An outstanding early Eastbourne Blitz George Medal pair to Alfred Ernest Blackmer, a member of 21st Sussex (Eastbourne) Home Guard, who was decorated for his bravery in working through the night the rescue trapped civilians following the 28/29th September 1940 raid – this despite the proximity of a delayed action bomb and risk of heavy debris from the collapsed building falling on him; Eastbourne being the most raided town in the south-east.
Pair: George Medal, G.VI.R. (Alfred Ernest Blackmer); Defence Medal, in O.H.M.S. box of transmission addressed to the recipient at 62, Sidley Road, Eastboure, Sussex.
Together with the recipient’s ‘The Royal Society of St. George’, Honourary Membership Certificate; 21st Sussex (Eastbourne) Battalion Home Guard, Record of Membership and Service booklet (staples removed); letter from Sir Auckland Geddes, Civil Defence, No.12 (South Eastern) Region, announcing the award of the George Medal; letter of congratulation form the Town Clerk of Eastbourne and various newspaper cuttings regarding the action and also announcing his death in 1970.
Condition: Extremely Fine.
George Medal, G.VI.R., London Gazette 35043, 17th January 1941. pp. 330.)
Alfred Ernest BLACKMER. Member of Rescue Party.
“As a result of a raid by enemy aircraft three houses were completely demolished and several persons were trapped under the wreckage. The efforts of the Fire Brigade were a great contributing factor to the ultimate release of five of the persons trapped. Chief Officer Phillips acted with much energy and resource, making many excursions under the wreckage, directing operations and generally encouraging his men. Rescue and other Services were immediately in action at the scene but some time later an unexploded H.E. bomb was discovered 200 feet away. In consequence volunteers were called for, Blackmer, May, Stevens and Turney were among those to volunteer.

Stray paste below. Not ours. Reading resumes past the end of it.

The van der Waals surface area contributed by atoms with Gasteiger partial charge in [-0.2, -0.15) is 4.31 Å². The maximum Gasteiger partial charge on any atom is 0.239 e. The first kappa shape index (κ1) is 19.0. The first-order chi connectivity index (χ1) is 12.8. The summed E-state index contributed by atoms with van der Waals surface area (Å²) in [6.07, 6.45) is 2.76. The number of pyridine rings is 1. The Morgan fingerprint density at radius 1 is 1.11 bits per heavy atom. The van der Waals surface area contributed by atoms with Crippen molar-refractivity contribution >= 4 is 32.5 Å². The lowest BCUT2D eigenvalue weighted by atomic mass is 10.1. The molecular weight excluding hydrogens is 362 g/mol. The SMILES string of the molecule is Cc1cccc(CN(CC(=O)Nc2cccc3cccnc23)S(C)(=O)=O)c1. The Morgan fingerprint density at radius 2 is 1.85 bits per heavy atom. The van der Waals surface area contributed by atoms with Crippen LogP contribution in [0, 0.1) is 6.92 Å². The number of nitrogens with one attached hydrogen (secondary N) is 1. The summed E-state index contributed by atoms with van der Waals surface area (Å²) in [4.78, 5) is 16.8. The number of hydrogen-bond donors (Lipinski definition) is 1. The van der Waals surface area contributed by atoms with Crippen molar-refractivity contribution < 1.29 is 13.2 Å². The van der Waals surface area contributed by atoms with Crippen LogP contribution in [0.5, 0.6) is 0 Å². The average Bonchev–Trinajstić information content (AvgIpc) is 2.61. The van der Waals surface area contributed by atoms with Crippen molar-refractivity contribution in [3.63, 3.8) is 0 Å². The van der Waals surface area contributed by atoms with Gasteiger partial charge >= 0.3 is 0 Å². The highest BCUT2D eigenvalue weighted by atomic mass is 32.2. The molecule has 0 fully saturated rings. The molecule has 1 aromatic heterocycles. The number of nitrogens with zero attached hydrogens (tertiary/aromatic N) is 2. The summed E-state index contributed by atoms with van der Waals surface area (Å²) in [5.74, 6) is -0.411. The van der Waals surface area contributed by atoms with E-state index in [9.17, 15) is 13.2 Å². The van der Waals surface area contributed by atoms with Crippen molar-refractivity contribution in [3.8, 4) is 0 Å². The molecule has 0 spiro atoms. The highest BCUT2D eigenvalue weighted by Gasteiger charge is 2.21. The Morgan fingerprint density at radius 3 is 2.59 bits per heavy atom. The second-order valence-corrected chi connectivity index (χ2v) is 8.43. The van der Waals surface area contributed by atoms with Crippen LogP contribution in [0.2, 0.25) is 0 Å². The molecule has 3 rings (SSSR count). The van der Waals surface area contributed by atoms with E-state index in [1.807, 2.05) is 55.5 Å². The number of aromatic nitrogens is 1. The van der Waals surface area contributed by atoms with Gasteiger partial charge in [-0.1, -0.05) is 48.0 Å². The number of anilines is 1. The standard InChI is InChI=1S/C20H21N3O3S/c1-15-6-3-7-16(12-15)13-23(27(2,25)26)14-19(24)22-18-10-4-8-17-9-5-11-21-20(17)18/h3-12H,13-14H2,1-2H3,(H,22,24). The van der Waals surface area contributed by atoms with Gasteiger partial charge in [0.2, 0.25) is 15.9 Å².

Blackmer, Stevens and Turney were concerned in the work of penetrating the wall of a cellar, through a matchboard refrigerator lined with cork and then through another 12 inch concrete wall. This work was carried out in dangerous conditions, in a very confined space with the constant peril of heavy falling debris. Through these efforts, three of the persons trapped were rescued. May laboured unceasingly throughout the night in a most gallant manner.
Blackmer and Turney were overcome with the cold and the effects of escaping gas and water in the cellar and had to be taken to the Depot. Some time later, however, they returned to work and gave strenuous aid to the task of releasing a young girl who was pinned down by timber and debris, a weight which six jacks had failed to move. After heavy toil, the timber was at last lifted. The whole of this courageous action was carried out in appalling conditions. In their efforts, which greatly contributed to the ultimate rescue of five of the seven trapped persons, these men laboured in an atmosphere rendered foul by escaping gas, in a cellar filling with water. Further they worked for a great part of the period with the knowledge that there was a delayed-action bomb only 200 feet away.”
Alfred Blackmer was a member of a rescue group who went into action when a bomb fell in Cavendish Place. A total of 14 gallantry decorations were awarded as a result of that raid in which four people died. Mr Blackmer of Sidley Road was employed as a bricklayer for the old Eastbourne Corporation and died age 81.